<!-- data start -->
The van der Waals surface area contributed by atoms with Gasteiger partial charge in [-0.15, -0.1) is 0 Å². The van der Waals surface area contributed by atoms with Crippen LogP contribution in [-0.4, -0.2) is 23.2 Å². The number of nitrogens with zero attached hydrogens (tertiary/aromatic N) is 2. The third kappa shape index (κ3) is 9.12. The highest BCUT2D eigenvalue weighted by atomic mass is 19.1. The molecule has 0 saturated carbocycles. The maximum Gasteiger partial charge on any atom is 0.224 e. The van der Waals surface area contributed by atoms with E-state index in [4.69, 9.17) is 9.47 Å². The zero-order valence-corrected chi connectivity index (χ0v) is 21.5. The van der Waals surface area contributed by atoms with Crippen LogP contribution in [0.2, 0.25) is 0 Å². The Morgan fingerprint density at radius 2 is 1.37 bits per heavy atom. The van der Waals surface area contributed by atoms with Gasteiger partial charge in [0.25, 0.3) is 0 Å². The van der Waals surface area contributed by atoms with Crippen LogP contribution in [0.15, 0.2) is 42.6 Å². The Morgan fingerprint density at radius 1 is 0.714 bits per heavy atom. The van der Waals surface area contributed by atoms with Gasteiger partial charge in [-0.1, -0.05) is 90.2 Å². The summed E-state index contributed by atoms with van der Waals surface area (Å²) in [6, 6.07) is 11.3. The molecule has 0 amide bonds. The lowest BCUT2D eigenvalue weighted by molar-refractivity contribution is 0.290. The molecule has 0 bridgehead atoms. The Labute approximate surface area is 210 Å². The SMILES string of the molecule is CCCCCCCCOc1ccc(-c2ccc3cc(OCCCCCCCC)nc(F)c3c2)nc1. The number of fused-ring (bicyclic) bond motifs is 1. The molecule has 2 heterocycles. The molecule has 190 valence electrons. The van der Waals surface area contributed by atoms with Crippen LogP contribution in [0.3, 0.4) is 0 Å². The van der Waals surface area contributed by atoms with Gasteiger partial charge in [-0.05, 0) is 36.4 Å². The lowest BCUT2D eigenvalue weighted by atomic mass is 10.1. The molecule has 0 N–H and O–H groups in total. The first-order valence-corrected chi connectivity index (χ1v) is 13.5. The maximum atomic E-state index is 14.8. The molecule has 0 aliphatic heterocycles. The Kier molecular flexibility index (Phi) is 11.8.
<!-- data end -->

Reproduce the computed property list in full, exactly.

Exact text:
The van der Waals surface area contributed by atoms with Gasteiger partial charge in [-0.15, -0.1) is 0 Å². The van der Waals surface area contributed by atoms with Crippen LogP contribution in [-0.4, -0.2) is 23.2 Å². The number of nitrogens with zero attached hydrogens (tertiary/aromatic N) is 2. The third kappa shape index (κ3) is 9.12. The highest BCUT2D eigenvalue weighted by atomic mass is 19.1. The molecule has 0 saturated carbocycles. The maximum Gasteiger partial charge on any atom is 0.224 e. The van der Waals surface area contributed by atoms with E-state index in [4.69, 9.17) is 9.47 Å². The zero-order valence-corrected chi connectivity index (χ0v) is 21.5. The van der Waals surface area contributed by atoms with Crippen LogP contribution in [0.2, 0.25) is 0 Å². The Morgan fingerprint density at radius 2 is 1.37 bits per heavy atom. The van der Waals surface area contributed by atoms with Gasteiger partial charge in [0.25, 0.3) is 0 Å². The van der Waals surface area contributed by atoms with Crippen LogP contribution in [0.15, 0.2) is 42.6 Å². The Morgan fingerprint density at radius 1 is 0.714 bits per heavy atom. The van der Waals surface area contributed by atoms with Gasteiger partial charge in [-0.1, -0.05) is 90.2 Å². The summed E-state index contributed by atoms with van der Waals surface area (Å²) in [6, 6.07) is 11.3. The molecule has 0 amide bonds. The lowest BCUT2D eigenvalue weighted by molar-refractivity contribution is 0.290. The molecule has 0 bridgehead atoms. The Labute approximate surface area is 210 Å². The SMILES string of the molecule is CCCCCCCCOc1ccc(-c2ccc3cc(OCCCCCCCC)nc(F)c3c2)nc1. The number of fused-ring (bicyclic) bond motifs is 1. The molecule has 2 heterocycles. The molecule has 190 valence electrons. The van der Waals surface area contributed by atoms with Crippen LogP contribution in [0.3, 0.4) is 0 Å². The van der Waals surface area contributed by atoms with Gasteiger partial charge in [-0.05, 0) is 36.4 Å². The lowest BCUT2D eigenvalue weighted by atomic mass is 10.1. The molecule has 0 N–H and O–H groups in total. The first-order valence-corrected chi connectivity index (χ1v) is 13.5. The maximum atomic E-state index is 14.8. The molecule has 0 aliphatic heterocycles. The Kier molecular flexibility index (Phi) is 11.8.